Experience Årø



Årø Kalv is a approximately 30 hectare reserve consisting of constantly changing dunes. The area boasts an exciting flora and fauna, with the flora alternating between dune vegetation and beach meadows with sea spurge, sea sandwort, and beach cabbage. Breeding waders in the area include curlew, oystercatcher, redshank, dunlin, and lapwing. Additionally, there are duck and gull species. The Forest and Nature Agency is responsible for the bird reserve, which is closed to access from March 1st to July 15th. Outside this period, it offers a very exciting tour.

gaarden cafe


Brummers Gaard" was built in 1866 and was declared a heritage site in 1989. The farm was named after its last owner, Knud Brummer, who passed away in 1996. Knud Brummer was not only a farmer but also a talented amateur archaeologist, and therefore very interested in history. During his walks around the island, he collected a variety of stones with traces of the activities of the islanders in ancient times. A large part of this stone collection can now be viewed on the farm. The Bullade The so-called bullade dates back to 1650 and was moved here from a small property in Haderslev as a gift from Haderslev Municipality. The bulhus, which is a pure wooden construction, has been known since around the year 1000.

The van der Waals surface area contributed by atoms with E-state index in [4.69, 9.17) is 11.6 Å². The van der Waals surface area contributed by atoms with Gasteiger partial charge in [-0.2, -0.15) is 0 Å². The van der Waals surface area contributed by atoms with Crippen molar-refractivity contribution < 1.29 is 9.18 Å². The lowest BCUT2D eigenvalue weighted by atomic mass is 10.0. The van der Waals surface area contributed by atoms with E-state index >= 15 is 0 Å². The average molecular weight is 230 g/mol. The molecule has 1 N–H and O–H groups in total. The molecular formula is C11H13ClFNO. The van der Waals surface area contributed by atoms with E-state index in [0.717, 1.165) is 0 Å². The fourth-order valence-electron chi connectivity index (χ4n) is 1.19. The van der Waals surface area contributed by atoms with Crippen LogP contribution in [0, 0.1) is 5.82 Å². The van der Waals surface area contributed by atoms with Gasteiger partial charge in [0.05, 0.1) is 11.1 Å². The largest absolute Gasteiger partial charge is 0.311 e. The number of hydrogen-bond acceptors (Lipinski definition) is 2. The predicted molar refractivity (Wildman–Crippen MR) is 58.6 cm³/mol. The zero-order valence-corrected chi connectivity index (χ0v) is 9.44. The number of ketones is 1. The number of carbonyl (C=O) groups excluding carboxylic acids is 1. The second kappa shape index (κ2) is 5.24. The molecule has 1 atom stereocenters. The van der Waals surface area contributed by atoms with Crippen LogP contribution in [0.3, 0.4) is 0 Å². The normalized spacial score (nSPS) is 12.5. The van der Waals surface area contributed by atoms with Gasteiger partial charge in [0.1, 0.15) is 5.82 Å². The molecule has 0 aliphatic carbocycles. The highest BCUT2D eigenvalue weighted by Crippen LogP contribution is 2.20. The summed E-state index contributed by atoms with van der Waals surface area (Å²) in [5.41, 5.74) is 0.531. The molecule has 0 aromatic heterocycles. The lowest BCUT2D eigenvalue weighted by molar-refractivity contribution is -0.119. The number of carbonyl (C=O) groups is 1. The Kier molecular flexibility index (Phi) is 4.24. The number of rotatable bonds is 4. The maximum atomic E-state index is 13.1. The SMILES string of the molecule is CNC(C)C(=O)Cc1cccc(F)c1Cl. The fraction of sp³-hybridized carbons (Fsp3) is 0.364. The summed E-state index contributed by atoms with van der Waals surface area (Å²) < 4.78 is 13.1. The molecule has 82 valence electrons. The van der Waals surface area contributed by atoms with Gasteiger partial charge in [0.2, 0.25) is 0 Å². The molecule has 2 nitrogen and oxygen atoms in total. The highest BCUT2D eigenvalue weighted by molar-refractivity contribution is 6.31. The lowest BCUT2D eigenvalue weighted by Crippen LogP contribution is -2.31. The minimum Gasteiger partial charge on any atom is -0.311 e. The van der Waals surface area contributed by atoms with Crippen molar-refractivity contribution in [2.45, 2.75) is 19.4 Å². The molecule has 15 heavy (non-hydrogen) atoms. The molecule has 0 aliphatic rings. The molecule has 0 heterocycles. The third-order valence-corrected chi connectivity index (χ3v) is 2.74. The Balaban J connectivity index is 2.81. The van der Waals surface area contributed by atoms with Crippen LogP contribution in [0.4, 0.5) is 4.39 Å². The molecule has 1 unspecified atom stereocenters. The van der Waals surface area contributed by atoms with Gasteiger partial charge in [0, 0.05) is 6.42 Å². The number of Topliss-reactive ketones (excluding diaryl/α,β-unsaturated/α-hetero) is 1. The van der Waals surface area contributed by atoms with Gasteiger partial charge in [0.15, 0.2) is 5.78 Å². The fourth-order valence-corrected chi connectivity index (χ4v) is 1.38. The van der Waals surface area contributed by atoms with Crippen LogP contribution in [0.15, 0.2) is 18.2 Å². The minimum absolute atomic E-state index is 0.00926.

The Årø Church. Close to the town is the small church on Årø. It was built in 1906 and consecrated on December 30, 1906, and therefore received the name Christmas Church (Julekirken).

ae hoejvej


Pass by the island's church and continue along the road past a small forest, and you will reach "The Main Road" (Æ Højvej), the first dike on the island. It was built in 1868 and only protected the fields of the farmers, not those of the cottagers located outside. This created tensions between the two groups. At the end of the "Æ Main Road", you will reach the outermost dike, which was built by Russian prisoners of war during the First World War between spring 1915 and autumn 1916, hence the name Russian Dike. The Russian prisoners of war also constructed the dike on the right side of the road when walking from the harbor towards the town. Initially, 80 men were involved in the construction, later only 30. The cost of the dike construction amounted to 50,000 DM. During the First World War, Årø belonged to North Schleswig. Germany had captured Russian soldiers and interned them in a barn at Bollmoseende. Under the supervision of German soldiers, they were tasked with building these dikes on the island. 27 of these Russian prisoners attempted to escape, but only 10-12 prisoners succeeded in escaping. They fled to Denmark in stolen boats and homemade rafts.

aaroe stenen


In ancient times, the island was inhabited by Stone Age people. The first islander is believed to have been a man named Horn. There are many traces of them. Among other things, there are still old standing stones in the stone walls at the farms on the island. These standing stones are glacial erratics that Årø's Stone Age population worked on. In the meadows in the northeastern part of the island, you can see the "Årø Stone". The stone was found and excavated at the behest of farmer Knud Brummer. It is a glacial erratic made of granite, likely transported from Sweden to Årø during Denmark's sixth and last ice age.